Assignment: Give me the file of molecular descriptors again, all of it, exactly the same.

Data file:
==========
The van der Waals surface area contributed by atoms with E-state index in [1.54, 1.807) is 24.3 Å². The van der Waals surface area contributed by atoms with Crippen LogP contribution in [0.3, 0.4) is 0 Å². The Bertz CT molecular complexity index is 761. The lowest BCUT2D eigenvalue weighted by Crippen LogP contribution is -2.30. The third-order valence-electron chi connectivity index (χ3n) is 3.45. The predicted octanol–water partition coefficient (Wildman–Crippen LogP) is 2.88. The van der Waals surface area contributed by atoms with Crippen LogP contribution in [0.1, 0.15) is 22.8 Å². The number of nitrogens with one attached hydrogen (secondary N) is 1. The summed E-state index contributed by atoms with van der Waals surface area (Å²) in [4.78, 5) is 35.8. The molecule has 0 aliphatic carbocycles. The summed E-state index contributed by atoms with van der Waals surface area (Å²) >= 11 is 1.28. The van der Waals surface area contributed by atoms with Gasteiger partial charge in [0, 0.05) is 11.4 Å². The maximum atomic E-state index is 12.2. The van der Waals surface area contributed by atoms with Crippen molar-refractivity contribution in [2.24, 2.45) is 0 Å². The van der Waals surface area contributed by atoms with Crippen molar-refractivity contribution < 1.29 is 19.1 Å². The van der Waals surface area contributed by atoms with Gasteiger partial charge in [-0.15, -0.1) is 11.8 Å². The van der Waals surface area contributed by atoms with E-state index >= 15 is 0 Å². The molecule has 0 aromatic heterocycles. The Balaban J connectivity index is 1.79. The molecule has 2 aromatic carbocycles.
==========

The van der Waals surface area contributed by atoms with E-state index in [1.54, 1.807) is 24.3 Å². The van der Waals surface area contributed by atoms with Crippen LogP contribution in [0.3, 0.4) is 0 Å². The Bertz CT molecular complexity index is 761. The lowest BCUT2D eigenvalue weighted by Crippen LogP contribution is -2.30. The third-order valence-electron chi connectivity index (χ3n) is 3.45. The predicted octanol–water partition coefficient (Wildman–Crippen LogP) is 2.88. The van der Waals surface area contributed by atoms with Crippen LogP contribution in [0.1, 0.15) is 22.8 Å². The number of nitrogens with one attached hydrogen (secondary N) is 1. The summed E-state index contributed by atoms with van der Waals surface area (Å²) in [4.78, 5) is 35.8. The molecule has 0 aliphatic carbocycles. The summed E-state index contributed by atoms with van der Waals surface area (Å²) >= 11 is 1.28. The van der Waals surface area contributed by atoms with Gasteiger partial charge in [0, 0.05) is 11.4 Å². The maximum atomic E-state index is 12.2. The van der Waals surface area contributed by atoms with Crippen molar-refractivity contribution in [2.24, 2.45) is 0 Å². The van der Waals surface area contributed by atoms with Crippen molar-refractivity contribution < 1.29 is 19.1 Å². The van der Waals surface area contributed by atoms with Gasteiger partial charge in [-0.15, -0.1) is 11.8 Å². The van der Waals surface area contributed by atoms with E-state index >= 15 is 0 Å². The molecule has 0 aromatic heterocycles. The Balaban J connectivity index is 1.79. The molecule has 2 aromatic carbocycles.